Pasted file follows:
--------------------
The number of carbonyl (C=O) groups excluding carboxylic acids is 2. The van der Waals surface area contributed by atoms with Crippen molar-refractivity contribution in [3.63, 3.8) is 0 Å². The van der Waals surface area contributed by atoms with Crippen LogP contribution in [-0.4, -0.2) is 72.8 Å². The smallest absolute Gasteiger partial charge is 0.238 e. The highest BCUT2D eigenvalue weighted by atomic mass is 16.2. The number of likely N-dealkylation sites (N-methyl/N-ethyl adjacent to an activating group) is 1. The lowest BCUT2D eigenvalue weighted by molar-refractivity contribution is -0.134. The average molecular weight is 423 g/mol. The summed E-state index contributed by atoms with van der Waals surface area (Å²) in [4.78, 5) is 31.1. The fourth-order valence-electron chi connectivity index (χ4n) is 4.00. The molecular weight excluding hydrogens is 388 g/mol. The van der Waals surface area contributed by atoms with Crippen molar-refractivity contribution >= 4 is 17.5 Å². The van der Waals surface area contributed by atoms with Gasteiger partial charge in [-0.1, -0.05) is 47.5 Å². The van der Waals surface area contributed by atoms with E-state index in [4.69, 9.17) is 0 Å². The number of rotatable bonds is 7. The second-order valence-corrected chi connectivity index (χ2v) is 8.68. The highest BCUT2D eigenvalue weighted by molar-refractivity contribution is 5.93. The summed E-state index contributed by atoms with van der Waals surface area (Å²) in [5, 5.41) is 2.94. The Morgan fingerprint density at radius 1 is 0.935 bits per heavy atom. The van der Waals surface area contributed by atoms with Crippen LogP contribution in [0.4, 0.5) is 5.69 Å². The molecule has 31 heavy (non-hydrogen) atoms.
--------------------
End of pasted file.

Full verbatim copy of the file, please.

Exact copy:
The number of carbonyl (C=O) groups excluding carboxylic acids is 2. The van der Waals surface area contributed by atoms with Crippen molar-refractivity contribution in [3.63, 3.8) is 0 Å². The van der Waals surface area contributed by atoms with Crippen LogP contribution in [-0.4, -0.2) is 72.8 Å². The smallest absolute Gasteiger partial charge is 0.238 e. The highest BCUT2D eigenvalue weighted by atomic mass is 16.2. The number of likely N-dealkylation sites (N-methyl/N-ethyl adjacent to an activating group) is 1. The lowest BCUT2D eigenvalue weighted by molar-refractivity contribution is -0.134. The average molecular weight is 423 g/mol. The summed E-state index contributed by atoms with van der Waals surface area (Å²) in [4.78, 5) is 31.1. The fourth-order valence-electron chi connectivity index (χ4n) is 4.00. The molecular weight excluding hydrogens is 388 g/mol. The van der Waals surface area contributed by atoms with Crippen molar-refractivity contribution >= 4 is 17.5 Å². The van der Waals surface area contributed by atoms with Gasteiger partial charge in [-0.1, -0.05) is 47.5 Å². The van der Waals surface area contributed by atoms with E-state index in [4.69, 9.17) is 0 Å². The number of rotatable bonds is 7. The second-order valence-corrected chi connectivity index (χ2v) is 8.68. The highest BCUT2D eigenvalue weighted by molar-refractivity contribution is 5.93. The summed E-state index contributed by atoms with van der Waals surface area (Å²) in [5, 5.41) is 2.94. The Morgan fingerprint density at radius 1 is 0.935 bits per heavy atom. The van der Waals surface area contributed by atoms with Crippen LogP contribution in [0.4, 0.5) is 5.69 Å². The molecule has 31 heavy (non-hydrogen) atoms.